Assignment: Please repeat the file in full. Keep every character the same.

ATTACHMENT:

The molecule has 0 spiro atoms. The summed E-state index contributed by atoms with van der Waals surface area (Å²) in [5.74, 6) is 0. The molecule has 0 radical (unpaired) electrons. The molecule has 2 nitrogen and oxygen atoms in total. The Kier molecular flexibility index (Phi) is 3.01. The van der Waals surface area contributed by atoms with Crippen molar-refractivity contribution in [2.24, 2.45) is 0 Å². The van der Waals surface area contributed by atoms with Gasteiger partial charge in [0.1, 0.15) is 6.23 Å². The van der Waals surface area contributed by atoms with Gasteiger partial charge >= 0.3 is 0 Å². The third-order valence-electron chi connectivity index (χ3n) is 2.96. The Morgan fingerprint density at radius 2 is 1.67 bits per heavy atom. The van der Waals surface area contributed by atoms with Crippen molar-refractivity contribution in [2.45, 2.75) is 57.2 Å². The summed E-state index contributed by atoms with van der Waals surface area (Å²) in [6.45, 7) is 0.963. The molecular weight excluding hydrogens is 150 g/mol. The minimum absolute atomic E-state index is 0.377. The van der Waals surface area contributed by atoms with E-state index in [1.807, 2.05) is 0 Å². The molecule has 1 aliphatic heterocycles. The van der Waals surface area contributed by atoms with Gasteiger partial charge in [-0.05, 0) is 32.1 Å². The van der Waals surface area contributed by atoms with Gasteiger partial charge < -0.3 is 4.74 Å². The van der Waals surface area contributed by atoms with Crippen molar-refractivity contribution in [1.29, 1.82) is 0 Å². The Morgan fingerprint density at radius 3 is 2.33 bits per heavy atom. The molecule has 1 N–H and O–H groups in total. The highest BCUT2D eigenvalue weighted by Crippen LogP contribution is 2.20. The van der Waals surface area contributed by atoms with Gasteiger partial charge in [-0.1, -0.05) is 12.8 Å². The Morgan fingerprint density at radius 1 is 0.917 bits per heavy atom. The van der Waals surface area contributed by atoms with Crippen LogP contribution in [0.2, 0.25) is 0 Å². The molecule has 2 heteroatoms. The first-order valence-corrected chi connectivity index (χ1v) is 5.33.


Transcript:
The molecule has 0 spiro atoms. The summed E-state index contributed by atoms with van der Waals surface area (Å²) in [5.74, 6) is 0. The molecule has 0 radical (unpaired) electrons. The molecule has 2 nitrogen and oxygen atoms in total. The Kier molecular flexibility index (Phi) is 3.01. The van der Waals surface area contributed by atoms with Crippen molar-refractivity contribution in [2.24, 2.45) is 0 Å². The van der Waals surface area contributed by atoms with Gasteiger partial charge in [0.1, 0.15) is 6.23 Å². The van der Waals surface area contributed by atoms with Gasteiger partial charge >= 0.3 is 0 Å². The third-order valence-electron chi connectivity index (χ3n) is 2.96. The Morgan fingerprint density at radius 2 is 1.67 bits per heavy atom. The van der Waals surface area contributed by atoms with Crippen molar-refractivity contribution in [2.45, 2.75) is 57.2 Å². The summed E-state index contributed by atoms with van der Waals surface area (Å²) in [6.45, 7) is 0.963. The molecular weight excluding hydrogens is 150 g/mol. The minimum absolute atomic E-state index is 0.377. The van der Waals surface area contributed by atoms with E-state index in [1.807, 2.05) is 0 Å². The molecule has 1 aliphatic heterocycles. The van der Waals surface area contributed by atoms with Gasteiger partial charge in [-0.05, 0) is 32.1 Å². The van der Waals surface area contributed by atoms with Gasteiger partial charge < -0.3 is 4.74 Å². The van der Waals surface area contributed by atoms with Crippen molar-refractivity contribution in [1.29, 1.82) is 0 Å². The Morgan fingerprint density at radius 3 is 2.33 bits per heavy atom. The molecule has 1 N–H and O–H groups in total. The highest BCUT2D eigenvalue weighted by Crippen LogP contribution is 2.20. The van der Waals surface area contributed by atoms with Gasteiger partial charge in [-0.1, -0.05) is 12.8 Å². The Morgan fingerprint density at radius 1 is 0.917 bits per heavy atom. The van der Waals surface area contributed by atoms with Crippen LogP contribution in [0.2, 0.25) is 0 Å². The molecule has 2 heteroatoms. The first-order valence-corrected chi connectivity index (χ1v) is 5.33.